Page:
Wayne Branum started making pottery in the late 1960's, while attending the University of Minnesota. He studied with Curtis Hoard and Warren MacKenzie and received a BFA. He attended Rhode Island School of Design on a fellowship for one year returning to MN in 1972 to start a pottery in rural central MN. Early American and Asian pottery primarily influenced his work at this time. Most of the work was high-fired salt glazed stoneware and some Raku, which was a carry over from graduate work in Rhode Island. He also worked in a local public school system as an “Artist in Schools”, which was a NEA program across the U.S. during a previously more enlightened time in America.
Wayne visited Japan in 1973 with MacKenzie and four other potters to tour various pottery centers around the country. He returned in 1977 for six weeks to study kiln designs and make pots in the Mashiko Japan studio of Takeo Sudo as well as visiting noted potters like Shoji Hamada and others in Mashiko. Upon returning to MN, he constructed a multi chambered wood fired kiln in the style of the Mashiko kilns used by potters like Shoji Hamada and Tatsuzo Shimaoka. The new kiln and the wood firing process were a primary influence on the work for the next 10 years or more. In 1984 Wayne relocated to the town of Stillwater MN to begin working in an architectural office. During this period he continued making pottery at MacKenzie Studio near Stillwater. The pots during this period, were re-influenced by Warren MacKenzie and the glazed stoneware process utilized at Warren's studio.
In 1990 Wayne joined together with his old friend and potter Mark Pharis to build and operate a new studio, Branum/Pharis Studio, in rural Wisconsin about 20 miles from Stillwater. Pharis was teaching at the U of M and had relocated to this rural property from southern MN. In 2004 Wayne also relocated and built a new home adjacent to the studio. The first kiln at the studio was a wood and oil fired salt kiln, reverting back to the first kilns used at their separate rural MN studios. Both Pharis and Branum worked and fired in a similar way for several years. Over time, the clay bodies and firing process changed for both of them to the current methods, a lower temperature electric fired red clay utilizing slips, stains and glazes to achieve the desired goals for the work.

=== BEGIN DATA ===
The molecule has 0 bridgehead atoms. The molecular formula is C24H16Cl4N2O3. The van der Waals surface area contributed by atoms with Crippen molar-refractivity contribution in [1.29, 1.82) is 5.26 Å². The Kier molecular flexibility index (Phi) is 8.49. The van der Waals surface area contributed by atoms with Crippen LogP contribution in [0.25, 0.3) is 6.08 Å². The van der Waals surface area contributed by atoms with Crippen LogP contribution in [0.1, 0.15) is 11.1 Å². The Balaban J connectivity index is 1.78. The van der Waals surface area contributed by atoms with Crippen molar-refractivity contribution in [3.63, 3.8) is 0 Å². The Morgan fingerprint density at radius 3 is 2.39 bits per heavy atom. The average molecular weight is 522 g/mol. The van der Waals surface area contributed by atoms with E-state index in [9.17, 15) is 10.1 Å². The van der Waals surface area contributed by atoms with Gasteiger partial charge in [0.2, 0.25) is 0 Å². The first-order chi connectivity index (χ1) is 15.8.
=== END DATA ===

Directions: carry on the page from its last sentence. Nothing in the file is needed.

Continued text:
While the kilns and the firing methods varied over time, elemental aspects of the pots remain to this day. A strong sense of form has always been an important fundamental component to Wayne’s work. The forms have evolved from the earlier Asian pottery forms to gradually include more architectural references and the gradual addition of pattern on surfaces. The architectural forms evolved to more figurative sculptures. Today the work ranges from the more utilitarian pottery forms to the sculptural figures and most of the work employs patterned surfaces with a more colorful palette.
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